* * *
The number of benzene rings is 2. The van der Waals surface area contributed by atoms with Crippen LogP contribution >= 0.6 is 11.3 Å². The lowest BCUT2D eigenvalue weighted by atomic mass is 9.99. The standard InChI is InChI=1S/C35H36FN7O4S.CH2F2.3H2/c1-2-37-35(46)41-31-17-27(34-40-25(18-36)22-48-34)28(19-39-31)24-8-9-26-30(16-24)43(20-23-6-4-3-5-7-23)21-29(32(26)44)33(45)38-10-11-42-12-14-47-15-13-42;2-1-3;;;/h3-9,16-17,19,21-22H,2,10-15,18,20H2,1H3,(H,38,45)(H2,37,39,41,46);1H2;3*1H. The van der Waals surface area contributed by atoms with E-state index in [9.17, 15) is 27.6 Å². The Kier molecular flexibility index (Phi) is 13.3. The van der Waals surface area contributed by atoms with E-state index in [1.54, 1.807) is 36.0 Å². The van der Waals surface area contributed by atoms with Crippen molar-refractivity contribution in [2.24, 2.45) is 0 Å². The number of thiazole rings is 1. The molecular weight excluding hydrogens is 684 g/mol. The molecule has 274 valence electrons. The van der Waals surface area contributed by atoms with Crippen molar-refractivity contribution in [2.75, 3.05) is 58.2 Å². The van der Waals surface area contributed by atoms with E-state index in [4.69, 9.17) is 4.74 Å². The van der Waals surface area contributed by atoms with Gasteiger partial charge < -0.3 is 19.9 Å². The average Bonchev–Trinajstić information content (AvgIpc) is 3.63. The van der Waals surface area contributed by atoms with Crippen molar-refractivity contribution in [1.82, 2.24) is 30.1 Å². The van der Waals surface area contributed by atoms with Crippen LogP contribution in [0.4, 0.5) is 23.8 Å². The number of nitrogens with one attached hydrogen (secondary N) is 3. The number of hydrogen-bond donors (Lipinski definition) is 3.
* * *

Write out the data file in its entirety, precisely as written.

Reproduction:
The number of benzene rings is 2. The van der Waals surface area contributed by atoms with Crippen LogP contribution >= 0.6 is 11.3 Å². The lowest BCUT2D eigenvalue weighted by atomic mass is 9.99. The standard InChI is InChI=1S/C35H36FN7O4S.CH2F2.3H2/c1-2-37-35(46)41-31-17-27(34-40-25(18-36)22-48-34)28(19-39-31)24-8-9-26-30(16-24)43(20-23-6-4-3-5-7-23)21-29(32(26)44)33(45)38-10-11-42-12-14-47-15-13-42;2-1-3;;;/h3-9,16-17,19,21-22H,2,10-15,18,20H2,1H3,(H,38,45)(H2,37,39,41,46);1H2;3*1H. The van der Waals surface area contributed by atoms with E-state index in [9.17, 15) is 27.6 Å². The Kier molecular flexibility index (Phi) is 13.3. The van der Waals surface area contributed by atoms with E-state index in [1.54, 1.807) is 36.0 Å². The van der Waals surface area contributed by atoms with Crippen molar-refractivity contribution in [2.24, 2.45) is 0 Å². The number of thiazole rings is 1. The molecular weight excluding hydrogens is 684 g/mol. The molecule has 274 valence electrons. The van der Waals surface area contributed by atoms with Crippen molar-refractivity contribution in [2.75, 3.05) is 58.2 Å². The van der Waals surface area contributed by atoms with E-state index in [4.69, 9.17) is 4.74 Å². The van der Waals surface area contributed by atoms with Gasteiger partial charge < -0.3 is 19.9 Å². The average Bonchev–Trinajstić information content (AvgIpc) is 3.63. The van der Waals surface area contributed by atoms with Crippen molar-refractivity contribution in [1.82, 2.24) is 30.1 Å². The van der Waals surface area contributed by atoms with Crippen LogP contribution in [0.4, 0.5) is 23.8 Å². The number of nitrogens with one attached hydrogen (secondary N) is 3. The number of hydrogen-bond donors (Lipinski definition) is 3.